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Ira Epstein's Gold Report

 -- Published: Thursday, 17 December 2015 | Print  | Disqus 

US Federal Reserve embarks on first rate hike in a number of years

Commodity prices continue to fall sharply

Oil prices making new lows off need of OPEC members need for cash, which keeps production at an all-time high

US Dollar reigns supreme

CRB Index in free fall

By Ira Epstein

Smooth sailing for Fed Chair Yellen

After months of the Federal Reserve preparing us for a Fed rate hike, itís here, done and gone. The day after impact of the first rate hike is resulting in  lower commodity prices, a strong US Dollar and little impact on stock indices.

Fed Chairwoman Yellen did a fine job of delivering a much anticipated rate hike, but the hike itself leaves those who didnít think it necessary still in a lurch.

Whatís missing is inflation!

What the Fed did was move from its well-advertised ďdata driven decision processĒ to one of guessing what the future trajectory of inflation might be based on a strong and improving labor market. In the Fed Announcement, the Fed says it will watch outside forces, but thinks the threat from emerging markets, China and Europe is now small. The Fed also thinks the impact from lower commodity prices, namely energy prices is transitory. Hereís my take on why they see energy prices as being transitory.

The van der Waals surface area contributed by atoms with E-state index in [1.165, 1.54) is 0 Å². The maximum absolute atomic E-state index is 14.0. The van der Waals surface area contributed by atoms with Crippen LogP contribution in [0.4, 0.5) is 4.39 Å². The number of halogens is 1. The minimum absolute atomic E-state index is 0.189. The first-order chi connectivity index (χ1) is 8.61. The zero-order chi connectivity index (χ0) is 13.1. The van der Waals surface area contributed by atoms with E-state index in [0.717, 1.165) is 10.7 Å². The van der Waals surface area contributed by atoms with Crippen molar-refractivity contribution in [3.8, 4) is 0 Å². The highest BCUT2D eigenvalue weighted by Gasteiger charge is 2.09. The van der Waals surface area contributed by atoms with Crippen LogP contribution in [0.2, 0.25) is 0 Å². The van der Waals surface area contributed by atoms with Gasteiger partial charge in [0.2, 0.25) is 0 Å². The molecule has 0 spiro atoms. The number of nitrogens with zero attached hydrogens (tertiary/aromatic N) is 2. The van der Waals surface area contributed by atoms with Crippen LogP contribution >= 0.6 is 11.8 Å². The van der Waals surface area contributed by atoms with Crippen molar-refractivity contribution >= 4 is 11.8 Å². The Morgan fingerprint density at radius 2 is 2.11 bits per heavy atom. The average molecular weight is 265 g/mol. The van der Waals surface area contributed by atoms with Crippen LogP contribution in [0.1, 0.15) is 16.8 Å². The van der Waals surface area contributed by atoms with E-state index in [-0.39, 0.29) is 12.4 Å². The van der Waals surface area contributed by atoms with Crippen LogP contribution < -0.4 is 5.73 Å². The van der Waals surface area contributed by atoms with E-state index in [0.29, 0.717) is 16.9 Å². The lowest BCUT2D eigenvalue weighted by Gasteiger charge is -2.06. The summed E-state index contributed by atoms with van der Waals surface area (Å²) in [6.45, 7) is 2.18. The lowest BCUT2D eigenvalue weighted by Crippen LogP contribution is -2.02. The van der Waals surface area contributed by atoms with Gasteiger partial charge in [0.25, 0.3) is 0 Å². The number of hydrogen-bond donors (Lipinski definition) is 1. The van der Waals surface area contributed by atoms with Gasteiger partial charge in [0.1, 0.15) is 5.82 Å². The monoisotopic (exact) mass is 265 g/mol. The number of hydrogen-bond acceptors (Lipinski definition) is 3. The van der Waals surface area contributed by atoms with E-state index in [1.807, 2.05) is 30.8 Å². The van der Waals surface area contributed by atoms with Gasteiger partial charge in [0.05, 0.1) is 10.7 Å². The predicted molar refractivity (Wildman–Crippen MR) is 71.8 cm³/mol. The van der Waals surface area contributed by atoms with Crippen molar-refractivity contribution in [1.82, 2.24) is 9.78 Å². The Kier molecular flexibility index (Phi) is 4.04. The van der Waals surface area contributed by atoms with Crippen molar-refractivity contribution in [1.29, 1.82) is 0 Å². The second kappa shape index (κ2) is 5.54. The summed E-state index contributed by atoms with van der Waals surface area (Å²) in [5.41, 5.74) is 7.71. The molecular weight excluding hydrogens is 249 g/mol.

Oil prices today are trading under $40 a barrel. With the US about to change its laws which will allow US oil exports, the spread in price between Brent and WTI Crude Oil has narrowed in to less than $1.50. Just over a year ago the spread was in double digit territory.

My guess as to why the Fed thinks inflation might move higher and why energy prices are transitory goes along these lines. No one knows how low oil may go, but my guess is that over time thereís a lot more upside than downside. This doesnít mean Iím bullish right now as Iím not but thatís not what the explanation of transitory means. With WTI Oil trading at $37.00, the impact on inflation next year could move higher.  For example, a move back to $45 a barrel, which isnít that much in todayís market would represent a price jump of %25. In terms of headline inflation numbers, this is a big number. Next year weíll be measuring month against month against 2015, not 2014 which had very high prices. In 2015 prices fell hard therefore; weíll be measuring against much lower numbers. Getting a jump of double digits in energy prices will fit into the Fedís idea that the transitory phase from high to low will have run its course.